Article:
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Narrative is not a Disease. Narrative is Us.

Summary:
Every morning, we run the Narrative Machine on the past 24 hours worth of financial media to find the most on-narrative (i.e. interconnected and central) stories in financial media. It’s not a list of best articles or articles we think are most interesting … often far from it. But for whatever reason these are articles that are representative of some chord that has been struck in Narrative-world. And whenever we think there’s a story behind the narrative connectivity of an article … we write about it. That’s The Zeitgeist. Our narrative analysis of the day’s financial media in bite-size form. To receive a free full-text email of The Zeitgeist whenever we publish to the website, please sign up here. You’ll get two or three of these emails every week, and your email will not be

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Every morning, we run the Narrative Machine on the past 24 hours worth of financial media to find the most on-narrative (i.e. interconnected and central) stories in financial media. It’s not a list of best articles or articles we think are most interesting … often far from it. But for whatever reason these are articles that are representative of some chord that has been struck in Narrative-world. And whenever we think there’s a story behind the narrative connectivity of an article … we write about it. That’s The Zeitgeist. Our narrative analysis of the day’s financial media in bite-size form.

To receive a free full-text email of The Zeitgeist whenever we publish to the website, please sign up here. You’ll get two or three of these emails every week, and your email will not be shared with anyone. Ever.


Narrative is not a Disease. Narrative is Us.

U.S. business may have been talking itself into a slowdown.

That’s one way of reading a study by the Carlyle Group, using techniques from narrative economics –- an emerging field set to gain momentum with the publication of Nobel prize-winner Robert Shiller’s much-anticipated book on the topic.


So this article is part of the publicity effort behind Robert Shiller’s forthcoming book, Narrative Economics. I’m sure I’ll have more to say about the book after it’s formally released, and I’m glad that narratives are getting more mainstream attention, and imitation is the sincerest form of flattery, and Robert Shiller is a really smart guy. Yep, I think I’ll leave it there for now.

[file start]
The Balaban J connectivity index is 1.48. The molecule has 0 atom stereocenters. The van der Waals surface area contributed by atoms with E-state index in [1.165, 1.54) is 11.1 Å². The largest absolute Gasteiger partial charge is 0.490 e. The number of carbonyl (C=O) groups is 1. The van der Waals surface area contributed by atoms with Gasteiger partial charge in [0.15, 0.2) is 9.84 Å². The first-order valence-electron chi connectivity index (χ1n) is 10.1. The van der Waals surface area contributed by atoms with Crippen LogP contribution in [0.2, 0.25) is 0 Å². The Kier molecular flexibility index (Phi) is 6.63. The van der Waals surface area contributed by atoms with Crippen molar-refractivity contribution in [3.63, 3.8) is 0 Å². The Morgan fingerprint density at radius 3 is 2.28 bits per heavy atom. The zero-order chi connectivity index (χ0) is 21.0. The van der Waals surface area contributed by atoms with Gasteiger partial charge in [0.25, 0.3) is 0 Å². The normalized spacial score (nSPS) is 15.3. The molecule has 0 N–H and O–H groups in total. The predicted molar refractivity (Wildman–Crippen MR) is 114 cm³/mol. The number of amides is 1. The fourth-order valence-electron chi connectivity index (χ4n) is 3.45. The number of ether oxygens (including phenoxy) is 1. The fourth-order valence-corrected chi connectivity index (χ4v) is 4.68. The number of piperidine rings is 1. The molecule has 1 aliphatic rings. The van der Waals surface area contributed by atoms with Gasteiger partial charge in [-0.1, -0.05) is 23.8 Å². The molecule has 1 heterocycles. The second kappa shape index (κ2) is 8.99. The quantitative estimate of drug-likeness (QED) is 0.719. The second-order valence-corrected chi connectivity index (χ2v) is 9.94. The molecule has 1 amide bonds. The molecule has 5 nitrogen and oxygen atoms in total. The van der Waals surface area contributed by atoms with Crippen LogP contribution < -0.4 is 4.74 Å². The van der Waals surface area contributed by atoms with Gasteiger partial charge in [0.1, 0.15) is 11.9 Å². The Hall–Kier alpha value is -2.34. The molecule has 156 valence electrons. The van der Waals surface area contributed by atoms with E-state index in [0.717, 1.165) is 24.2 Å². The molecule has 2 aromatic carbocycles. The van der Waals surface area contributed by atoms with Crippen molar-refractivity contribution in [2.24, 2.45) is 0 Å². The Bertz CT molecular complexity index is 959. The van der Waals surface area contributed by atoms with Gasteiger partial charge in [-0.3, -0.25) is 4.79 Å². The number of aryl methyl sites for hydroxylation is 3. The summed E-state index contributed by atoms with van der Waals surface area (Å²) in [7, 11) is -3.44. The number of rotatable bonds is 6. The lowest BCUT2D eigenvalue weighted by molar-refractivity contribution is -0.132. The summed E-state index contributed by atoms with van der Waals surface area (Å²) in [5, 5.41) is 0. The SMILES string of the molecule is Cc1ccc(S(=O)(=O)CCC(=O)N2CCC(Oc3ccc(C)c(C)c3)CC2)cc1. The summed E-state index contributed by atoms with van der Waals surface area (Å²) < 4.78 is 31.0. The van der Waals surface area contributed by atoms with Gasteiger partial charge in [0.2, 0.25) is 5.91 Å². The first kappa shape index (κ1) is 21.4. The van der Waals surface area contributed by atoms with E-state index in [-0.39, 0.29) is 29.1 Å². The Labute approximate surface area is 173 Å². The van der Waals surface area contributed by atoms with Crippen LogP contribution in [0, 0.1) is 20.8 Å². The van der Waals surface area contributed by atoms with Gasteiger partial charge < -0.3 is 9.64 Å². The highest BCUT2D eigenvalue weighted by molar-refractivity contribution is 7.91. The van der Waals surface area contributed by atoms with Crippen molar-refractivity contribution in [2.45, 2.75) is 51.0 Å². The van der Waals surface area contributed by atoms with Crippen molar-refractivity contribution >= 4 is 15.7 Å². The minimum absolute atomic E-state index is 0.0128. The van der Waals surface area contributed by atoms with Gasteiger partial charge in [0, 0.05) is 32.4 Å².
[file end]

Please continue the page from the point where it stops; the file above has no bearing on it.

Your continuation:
Ah, who am I kidding?

The central metaphor for Shiller’s book is that narrative = disease, that (some) narratives are “contagious”, and that the spread of an “infectious” narrative “virus” can best be understood through the toolkit of epidemiology.

I think this is … wrong … not just in its conception, but even more so in how Shiller’s book will be USED.

Narrative is NOT a virus. Narrative is not something that exists outside of us. Narrative is not something that infects us or just happens to us if we are unlucky enough to catch it.

NO.

Narrative is intentional. Narrative is motivated. Narrative is done TO us. Narrative is – quite rationally – embraced BY us.

Narrative is entirely human, entirely part and parcel of what it MEANS to be the human animal … a social animal.

I can’t express strongly enough how dangerous I think it is to conceptualize narrative as a contagious disease, rather than as the medium of a social game – the Common Knowledge Game.

Why?

Because a contagious disease is something to be CURED.

And that’s exactly how Shiller’s book is going to be used.

Here are some more quotes from the Bloomberg article above:

Central bankers can’t just watch. They need to promote their own narratives, too –- and it’s getting harder.

“I’m a shaman,” said Stefan Ingves, governor of Sweden’s Riksbank. “I’m a weatherman, I’m a showman, and I’m an economist.’’ But above all: “I’m expected to be, and I am, a storyteller. I tell stories about the future.”

“And if I’m successful in my storytelling,” he added, “people say: ‘Hmm, that’s reasonable.’’’

Narrative is not a Disease. Narrative is Us.

That’s Stefan Ingves, storyteller and central banker, shaking his finger at us and telling us HOW TO THINK about economic news and economic facts. Thank goodness!

Because in the Shiller universe of narrative = disease, it is the “reasonable” narratives of experts and academics that serve as the medicine for narrative epidemics like Bitcoin or market panics or gold buggishness or real estate booms or “talking ourselves into a recession”.

Narrative is not a Disease. Narrative is Us.

Just like these guys. They’re all doing EXACTLY the same thing that Ingves is doing.

Although I’d wager a lot of money that only 70% of these guys would be seen by Shiller or Ingves as promoting a “reasonable” narrative.

I think it’s a cop-out to think of narrative as disease, as something that just happens to us from time to time, as if it were some act of god.

Because if that’s how you think of it, then obviously that’s something that an “advanced” society should want to FIX. And how does an advanced society “fix” this?

Through the Nudge.

There is another way.

The other way is the anti-nudge. The other way is the encouragement of an individual autonomy of mind.

Clear Eyes, Full Hearts, Can’t Lose.

Not from the top-down, but from the bottom-up. Not from a political party, but from a social movement.

This is Make/Protect/Teach.


About Ben Hunt
Ben Hunt
He is the chief investment strategist at Salient, a $14 billion asset manager based in Houston and San Francisco, and the author of Epsilon Theory, a newsletter and website that examines markets through the lenses of game theory and history. Over 100,000 professional investors and allocators read Epsilon Theory for its fresh perspective into market dynamics.

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